I've got an extra one coming in this week, and I need the space...
Good news about having Easter so early: (At least for a place with mildish seasons) Easter following so closely the first day of spring gives nature an added voice in the joy that is Easter. When Easter comes in mid to late April, things are already in bloom here, and smiles are on faces and you've already taken your first bike ride of the spring, etc.
I may take my first bike ride of this season on Easter Sunday itself. I might just go ride by some friends' houses and throw eggs at them, just for the joy of the season.
It would be a lovely coincidence if it were going to be perfect weather this weekend. Instead, "Mostly Cloudy, 47F" will have to do. A weekend that isn't rainy or snowy or cold feels like a gift.
Bad news about having Easter so early: it's right on top of St Patrick's Day. Sure, having our nation's 3rd most drunken day of the year (1st Place: New Year's Eve, 2nd Place: The Day after Election Day) during Holy Week can be difficult for people who are as devoted to the solemnity of Holy Week as they are to St. Guinness. (See also: Irish Catholic.) But for our house (where St Patty's just means we drink a little beer instead of a little wine) the difficulty becomes the decorations.
It's like having Halloween during the same week as July 4th. We don't know whether to hunt for eggs or 4-leaf clovers. And I've noticed that Reese's (whose holiday PB Cup shapes beguile me) hasn't made a peanut butter cup in the shape of a Shamrock, or a pot of gold, or Teddy Kennedy. Nope, they had PB Eggs on the shelf right after the delicious PB Valentine's hearts were taken down. They didn't even try.
I had a Japanese colleague ask me why Easter was so early this year. Very astute question, given that this is the guy's third Easter in the US, maybe, and it's not really a holiday in that there is no time off from work per se.
It's also a much easier question to answer than "What's Easter?" I guess the answer could just be "Christian Holiday", and that would suffice. How to justify the external trappings of Easter given the religious meaning... a bit tough.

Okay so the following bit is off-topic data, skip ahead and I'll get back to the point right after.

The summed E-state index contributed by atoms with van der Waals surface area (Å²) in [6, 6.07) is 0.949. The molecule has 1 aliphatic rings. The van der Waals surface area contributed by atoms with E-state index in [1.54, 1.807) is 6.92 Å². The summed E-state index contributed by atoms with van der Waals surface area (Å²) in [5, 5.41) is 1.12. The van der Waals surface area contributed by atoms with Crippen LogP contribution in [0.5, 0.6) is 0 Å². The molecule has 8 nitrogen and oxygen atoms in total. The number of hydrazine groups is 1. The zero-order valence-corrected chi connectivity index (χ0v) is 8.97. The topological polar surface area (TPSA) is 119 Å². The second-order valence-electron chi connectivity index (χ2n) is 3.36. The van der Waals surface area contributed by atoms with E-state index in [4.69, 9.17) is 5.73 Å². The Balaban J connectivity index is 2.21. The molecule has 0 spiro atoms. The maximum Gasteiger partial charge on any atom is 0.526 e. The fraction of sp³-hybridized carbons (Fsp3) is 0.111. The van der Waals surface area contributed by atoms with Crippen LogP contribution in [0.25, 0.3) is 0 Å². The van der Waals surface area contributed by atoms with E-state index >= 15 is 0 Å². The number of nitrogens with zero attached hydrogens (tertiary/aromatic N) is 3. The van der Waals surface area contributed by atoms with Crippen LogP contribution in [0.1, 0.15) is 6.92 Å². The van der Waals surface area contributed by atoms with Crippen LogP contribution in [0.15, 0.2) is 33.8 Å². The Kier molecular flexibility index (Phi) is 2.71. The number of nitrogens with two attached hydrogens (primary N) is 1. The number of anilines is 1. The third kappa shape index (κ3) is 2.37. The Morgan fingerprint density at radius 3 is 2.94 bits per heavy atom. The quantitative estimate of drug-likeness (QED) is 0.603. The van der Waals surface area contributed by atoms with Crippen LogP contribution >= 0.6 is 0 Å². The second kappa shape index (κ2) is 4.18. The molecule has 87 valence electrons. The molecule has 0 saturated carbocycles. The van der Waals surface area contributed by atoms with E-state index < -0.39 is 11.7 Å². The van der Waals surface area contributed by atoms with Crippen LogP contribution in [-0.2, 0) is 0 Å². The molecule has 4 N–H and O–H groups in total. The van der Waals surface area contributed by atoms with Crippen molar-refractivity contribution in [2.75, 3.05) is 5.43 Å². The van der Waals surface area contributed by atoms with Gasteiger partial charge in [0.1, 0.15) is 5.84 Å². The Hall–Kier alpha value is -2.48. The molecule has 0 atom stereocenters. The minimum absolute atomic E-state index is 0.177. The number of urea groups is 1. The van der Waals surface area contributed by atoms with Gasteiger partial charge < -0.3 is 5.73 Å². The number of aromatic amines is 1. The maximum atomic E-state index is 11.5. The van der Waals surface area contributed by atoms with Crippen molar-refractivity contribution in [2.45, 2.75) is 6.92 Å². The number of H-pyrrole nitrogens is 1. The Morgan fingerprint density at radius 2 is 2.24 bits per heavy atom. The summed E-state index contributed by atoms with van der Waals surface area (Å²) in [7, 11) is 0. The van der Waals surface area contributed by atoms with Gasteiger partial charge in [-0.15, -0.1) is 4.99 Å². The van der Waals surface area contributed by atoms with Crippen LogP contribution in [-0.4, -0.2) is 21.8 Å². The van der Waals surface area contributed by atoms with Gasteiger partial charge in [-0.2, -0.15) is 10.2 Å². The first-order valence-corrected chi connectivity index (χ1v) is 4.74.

As I've stated before, the Japanese have glommed onto Christmas in all its external trappings, paying no heed to the religious aspect. And they get along just fine. Big fat dude in red suit, check. Big lit-up tree, check. Gifts, check. Basically indistinguishable from ours here in the states.
They throw fireworks in the mix on Christmas Eve, and you can forget going to KFC for lunch on Christmas Eve as well. They've only got pre ordered meals.
Back to topic. I could actually answer the man about why Easter is so early. (And it was a man. Shocking that a Japanese mid-management engineer was a man not a woman? When I worked in Japan, the engineering office had a male to female ratio slightly higher than most prisons I've been in.)
Easter is early because it follows the lunar calendar (sort of). Easter is on the first Sunday after the first full moon that follows the Spring Equinox. It's a nod to the Jewish people and their use of the lunar calendar. (Yet their new year is not the same as the Chinese... go figure.)
This year, 2008, the vernal equinox was March 20 (look it up). Full moon right after that on Friday March 21. Easter on March 23.
Looking forward to 2011, Vernal Equinox on Mar 20. Next full moon is nearly a month later on Monday April 18, so Easter will be super late, on April 24.
Now you know.
Still you don't care.
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